The vast online community Reddit has been facing turmoil for the last month or so, peaking last week with the sudden departure of Victoria Taylor, a Reddit employee who spearheaded Reddit’s popular “Ask Me Anything” platform. This move created an unforeseen level of chaos on the site: Reddit’s moderators, who aren’t company employees, closed off many of the site’s biggest communities to the public.
In response to the pandemonium on Reddit, many users are leaving the site in favour of another similar site, called Voat.
Voat works, feels, and looks much like Reddit. Based in Switzerland, Voat is a website where you can submit links and text, and others can vote those posts up or down: The posts towards the top are the most popular links and discussions.
On Twitter Wednesday, Voat’s social media team responded to the recent immense surge in traffic.
So we’re still down and still seriously sleep deprived. Everything that could possibly go wrong – went wrong, but we should be back today.
— Voat (@voatco) July 8, 2015
Reddit, which has more than 163 million visitors, it at risk of losing its community to Voat.
Earlier this week, Reddit CEO Ellen Pao wrote an apology to users, acknowledging a “long history of mistakes,” and vowing to improve communication throughout the site, as well as responding to users’ questions and concerns. But the damage control efforts may have come too late, as Pao had said earlier, “The vast majority of Reddit users are uninterested in” the Victoria Taylor situation.
One Redditor’s comment has gained a lot of attention: It nails why Reddit could easily lose out to a site like Voat, simply because loyalty doesn’t matter much with content aggregation websites.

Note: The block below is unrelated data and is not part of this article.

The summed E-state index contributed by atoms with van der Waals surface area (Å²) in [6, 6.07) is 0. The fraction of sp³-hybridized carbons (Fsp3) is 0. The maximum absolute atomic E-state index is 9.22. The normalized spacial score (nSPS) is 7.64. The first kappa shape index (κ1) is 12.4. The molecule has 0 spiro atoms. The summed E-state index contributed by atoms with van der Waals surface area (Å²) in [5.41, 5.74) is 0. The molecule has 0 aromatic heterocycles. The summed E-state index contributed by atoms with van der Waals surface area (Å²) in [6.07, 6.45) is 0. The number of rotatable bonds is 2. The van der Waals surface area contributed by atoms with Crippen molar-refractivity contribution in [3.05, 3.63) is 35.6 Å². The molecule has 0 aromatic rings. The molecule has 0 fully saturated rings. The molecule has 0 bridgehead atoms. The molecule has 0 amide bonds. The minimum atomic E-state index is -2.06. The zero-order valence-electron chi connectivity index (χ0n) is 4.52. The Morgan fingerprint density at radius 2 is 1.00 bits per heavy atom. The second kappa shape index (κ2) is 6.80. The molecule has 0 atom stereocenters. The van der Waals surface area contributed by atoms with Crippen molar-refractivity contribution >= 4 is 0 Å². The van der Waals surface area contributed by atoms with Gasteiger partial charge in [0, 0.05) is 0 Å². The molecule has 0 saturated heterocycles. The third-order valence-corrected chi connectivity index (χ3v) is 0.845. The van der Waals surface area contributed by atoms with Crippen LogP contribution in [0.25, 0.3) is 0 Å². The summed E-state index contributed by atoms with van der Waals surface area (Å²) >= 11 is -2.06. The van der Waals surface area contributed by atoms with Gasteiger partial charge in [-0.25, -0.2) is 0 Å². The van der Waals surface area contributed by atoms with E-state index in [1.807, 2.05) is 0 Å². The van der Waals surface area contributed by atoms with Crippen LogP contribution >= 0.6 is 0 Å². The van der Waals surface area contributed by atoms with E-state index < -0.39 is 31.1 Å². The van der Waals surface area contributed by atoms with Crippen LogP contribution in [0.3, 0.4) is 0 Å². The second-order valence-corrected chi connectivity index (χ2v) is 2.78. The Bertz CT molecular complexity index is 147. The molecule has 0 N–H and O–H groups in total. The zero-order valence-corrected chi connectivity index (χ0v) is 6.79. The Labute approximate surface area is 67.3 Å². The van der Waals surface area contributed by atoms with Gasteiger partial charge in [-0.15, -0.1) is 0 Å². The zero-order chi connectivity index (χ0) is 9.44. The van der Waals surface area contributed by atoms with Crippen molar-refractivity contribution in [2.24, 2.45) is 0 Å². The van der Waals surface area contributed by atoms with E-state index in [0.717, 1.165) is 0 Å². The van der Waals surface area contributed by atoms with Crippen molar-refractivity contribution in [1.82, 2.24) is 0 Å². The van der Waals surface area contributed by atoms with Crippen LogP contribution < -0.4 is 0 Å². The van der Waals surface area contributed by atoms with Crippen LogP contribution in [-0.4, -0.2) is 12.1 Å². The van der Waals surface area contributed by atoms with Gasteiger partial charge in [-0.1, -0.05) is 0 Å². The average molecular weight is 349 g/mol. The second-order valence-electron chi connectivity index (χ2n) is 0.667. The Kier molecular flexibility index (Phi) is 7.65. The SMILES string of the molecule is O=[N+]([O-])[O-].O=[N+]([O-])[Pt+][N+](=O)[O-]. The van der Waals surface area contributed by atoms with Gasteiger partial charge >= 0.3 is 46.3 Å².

The thing is… [Ellen Pao is] absolutely right, I 100% don’t care at all about this situation, reddit, or the moderators. I’m a pretty apathetic content sponge.
That fact is deadly dangerous to reddit, because the moment the content creators jump ship, I’ll follow them like the fair weather fan I am, because I don’t care — at all — where I get my content, or about which corporation or moderators are involved. If reddit compromises its content stream by having moderators jump ship, I’m out too, not because I care, but because I don’t.
So she’s right — most reddit users absolutely don’t care a bit about this, or the site, or really anything. And that’s why she can’t afford to piss off the moderators, who are the people who do care.
What’s hilarious is that the reddit administration seems unable to see that most people not caring is precisely what makes the moderators caring so dangerous: they’re wielding my caring by proxy, because they hold the keys to content.
Voat is capitalising on Reddit’s vulnerable state, emphasising its “censorship-free community platform,” and the fact that “users can earn a percentage of our ad-revenue share for the content they submit.” Meanwhile, Redditors are calling for Ellen Pao to step down: a Change.org petition has already garnered more than 210,000 online signatures.
Another Reddit user explained why this scenario could spell the end of Reddit’s reign as one of the most popular online communities, and relinquish its title as the true “front page of the internet” to Voat:
Look, I honestly don’t give a damn where I read the news. Reddit is convenient because it’s all gathered into one nexus of information, with each specific interest having it’s own little mini-dimension that I can hang out in. If you folks continue to f–k up (as has been the trend over the years), and a better, more convenient, site shows up to replace you, I have no qualms about leaving.
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